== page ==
“Agreement with the assertion that African Americans are still far from having the same chance in life as white Americans was powerfully associated with age,” Klineberg and Bozick write in this year’s report. “It dropped from 72% among Blacks who were aged 60 and older to just 45% among those aged 18 to 29, the generation that came of age during Barack Obama’s eight years in office.”

Bias in the criminal justice system

In 2015, when asked if they thought Houston’s criminal justice system is biased either in favor of or against Black residents, or generally gives them fair treatment, 32% of participants responded the system is biased against that group. That was the last time the question was included in the survey until this year when 54% said the criminal justice system in Houston was biased against Black residents.

Klineberg and Bozick found that among white, Hispanic and Black residents, the share of survey participants who agreed that the criminal justice system in the city is biased against African Americans jumped significantly during the past year, “presumably a reflection of how deeply affected all Americans have been by the vivid pictures and detailed reporting of the killing of George Floyd and so many other African Americans over the past year at the hands of the police.” Among African American respondents, 85% said the justice system was biased against them — the largest share to affirm that in 40 years of the survey.

In the years between 2006 and 2021, survey participants were asked how often they felt discriminated against in Houston because of their race or ethnicity. In that time, African Americans have been far more likely than white or Hispanic respondents to say they felt discriminated against “very often” or “fairly often,” from 39% in 2006 to 63% in 2021. In contrast, the share of Hispanics responding that they’ve felt discrimination often declined from 35% in 2006 to 26% this year. Among white participants, there has been a decrease as well between those years, from 17% to 8%.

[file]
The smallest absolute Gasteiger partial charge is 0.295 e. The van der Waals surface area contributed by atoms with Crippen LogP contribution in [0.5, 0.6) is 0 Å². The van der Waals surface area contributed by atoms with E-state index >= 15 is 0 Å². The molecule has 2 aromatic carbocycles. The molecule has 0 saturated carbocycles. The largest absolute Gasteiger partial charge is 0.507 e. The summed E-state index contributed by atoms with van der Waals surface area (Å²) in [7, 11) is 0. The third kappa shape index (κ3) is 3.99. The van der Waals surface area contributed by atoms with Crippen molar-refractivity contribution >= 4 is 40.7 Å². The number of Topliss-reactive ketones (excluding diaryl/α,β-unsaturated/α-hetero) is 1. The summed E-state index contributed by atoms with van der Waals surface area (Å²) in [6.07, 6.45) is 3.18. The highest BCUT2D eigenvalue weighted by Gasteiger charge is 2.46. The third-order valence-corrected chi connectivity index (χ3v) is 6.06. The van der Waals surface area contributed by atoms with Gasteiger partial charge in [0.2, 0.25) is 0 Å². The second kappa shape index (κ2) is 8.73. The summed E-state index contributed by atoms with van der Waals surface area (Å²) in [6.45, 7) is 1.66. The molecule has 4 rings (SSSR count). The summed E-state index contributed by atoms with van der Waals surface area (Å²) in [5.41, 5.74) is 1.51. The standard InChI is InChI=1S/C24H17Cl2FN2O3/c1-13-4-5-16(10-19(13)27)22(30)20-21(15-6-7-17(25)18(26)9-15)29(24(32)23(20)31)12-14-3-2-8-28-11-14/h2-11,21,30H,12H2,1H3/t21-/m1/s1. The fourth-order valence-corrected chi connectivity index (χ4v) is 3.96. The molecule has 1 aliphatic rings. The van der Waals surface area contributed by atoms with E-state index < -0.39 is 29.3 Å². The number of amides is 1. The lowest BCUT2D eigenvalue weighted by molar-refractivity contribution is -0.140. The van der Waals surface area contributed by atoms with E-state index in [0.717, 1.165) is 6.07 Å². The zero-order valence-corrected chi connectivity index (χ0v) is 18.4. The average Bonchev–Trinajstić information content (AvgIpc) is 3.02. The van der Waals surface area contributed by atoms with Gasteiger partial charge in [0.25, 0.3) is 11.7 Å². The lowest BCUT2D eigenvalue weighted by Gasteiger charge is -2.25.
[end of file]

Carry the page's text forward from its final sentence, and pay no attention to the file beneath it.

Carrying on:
Similar differences among ethnic groups were seen in responses to being asked how often people have acted as if they were suspicious of them simply because of their race or ethnicity. Black Houston-area residents were more than two times as likely to have experienced personal feelings of discrimination such as this compared to whites, Hispanics and Asians.

2021 Kinder Houston Area Survey

Klineberg and Bozick write:

“Houston (and America) have been confronting for many years the deepening inequalities in opportunity predicated above all else on access to quality education and to jobs that can pay a living wage in this newly global, knowledge-based economy. The deep and widespread inequities have been highlighted and exacerbated by the differential vulnerabilities laid bare by the effects of the pandemic and the economic shutdown during the past year. These realities are becoming increasingly difficult to ignore.”

Will the changes in attitudes toward racial and ethnic discrimination and the growing awareness of racial injustice seen in this year’s Houston Area Survey show up in subsequent surveys?

“The beauty of this research,” Klineberg says, “is that we do the same questions every year or every other year, and you can know, ‘Is this real? Or is it Memorex? Is it really going up or is it just a part of the normal fluctuation?’ But it does look as if there’s a pattern of Anglos and Hispanics who are less likely to see their groups as discriminated against and more likely to see Blacks as discriminated against. Whether that continues is one of the interesting reasons to keep doing these surveys.”